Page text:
A given paging technique may be implemented in any number of ways. In one embodiment, for example, server synchronization module 120 may be arranged to support a property called ‘rowLimit’ on a GetListChangesSinceToken web service that specifies a maximum number of items to return. For example ‘rowLimit=100’ will return the first 100 items that have been updated since the value of the change token. If the property is not specified, all items changed since the change token will be returned.
When the WSS application of server 122-1 receives a request with an item limit, delete operations may be excluded from item limits. A parameter may be passed into a list query to limit the number of items returned to rowLimit. If fewer than this number of items has changed, the updated change token will be returned along with the items. If more than this number of items has changed, however, the change token will not be updated, and the same change token may be returned that was originally passed in. A value for a ListItemCollectionPositionNext may also be returned. Upon receiving a value for ListItemCollectionPositionNext, client device 180-1 should re-query server 122-1 while sending both the change token and this value. Server 122-1 will run a new query to return the next rowLimit number of items from the start of ListItemCollectionPositionNext. This ‘If’ block may then be re-executed as needed.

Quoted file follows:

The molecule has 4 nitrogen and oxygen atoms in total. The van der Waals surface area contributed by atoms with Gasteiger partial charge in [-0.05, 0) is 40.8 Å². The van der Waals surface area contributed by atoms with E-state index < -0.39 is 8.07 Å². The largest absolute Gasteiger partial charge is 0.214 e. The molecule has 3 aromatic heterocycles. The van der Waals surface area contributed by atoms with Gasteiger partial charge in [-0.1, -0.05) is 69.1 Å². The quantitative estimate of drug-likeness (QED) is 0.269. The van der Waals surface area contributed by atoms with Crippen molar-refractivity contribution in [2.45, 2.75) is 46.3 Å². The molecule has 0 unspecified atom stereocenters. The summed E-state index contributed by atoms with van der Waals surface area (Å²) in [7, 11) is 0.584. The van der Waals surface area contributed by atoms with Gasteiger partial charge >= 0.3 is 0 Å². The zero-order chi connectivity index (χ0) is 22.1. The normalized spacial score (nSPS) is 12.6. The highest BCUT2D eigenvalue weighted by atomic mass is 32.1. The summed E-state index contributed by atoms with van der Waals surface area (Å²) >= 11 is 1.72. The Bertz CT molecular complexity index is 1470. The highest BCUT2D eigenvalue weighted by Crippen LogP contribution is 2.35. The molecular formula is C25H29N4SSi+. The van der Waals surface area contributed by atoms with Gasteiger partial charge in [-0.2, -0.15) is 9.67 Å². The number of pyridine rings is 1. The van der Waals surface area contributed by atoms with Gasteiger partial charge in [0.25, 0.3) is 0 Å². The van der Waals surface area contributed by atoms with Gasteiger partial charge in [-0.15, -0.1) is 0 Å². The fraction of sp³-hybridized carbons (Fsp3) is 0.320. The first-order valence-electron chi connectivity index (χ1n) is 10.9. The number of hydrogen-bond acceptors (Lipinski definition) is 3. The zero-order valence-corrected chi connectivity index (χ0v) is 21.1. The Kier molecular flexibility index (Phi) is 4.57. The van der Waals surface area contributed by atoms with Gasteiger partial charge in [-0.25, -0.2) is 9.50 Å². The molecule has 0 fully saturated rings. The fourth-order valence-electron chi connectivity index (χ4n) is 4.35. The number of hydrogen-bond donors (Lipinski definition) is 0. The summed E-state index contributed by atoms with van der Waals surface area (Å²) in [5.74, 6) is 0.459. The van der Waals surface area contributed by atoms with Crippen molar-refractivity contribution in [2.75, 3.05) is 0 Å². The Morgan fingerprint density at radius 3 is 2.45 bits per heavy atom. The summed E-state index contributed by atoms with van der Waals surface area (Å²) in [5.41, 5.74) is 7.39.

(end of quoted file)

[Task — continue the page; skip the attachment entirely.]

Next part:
It is worthy to note that client 180-1 will need to be sure to process deletions before processing updates. In the event that client 180-1 receives a deletion for an item that it has already deleted, it should suppress the error and move on. In the event that client 180-1 attempts an update for an item that had been deleted on server 122-1, client 180-1 should suppress the error and continue operations.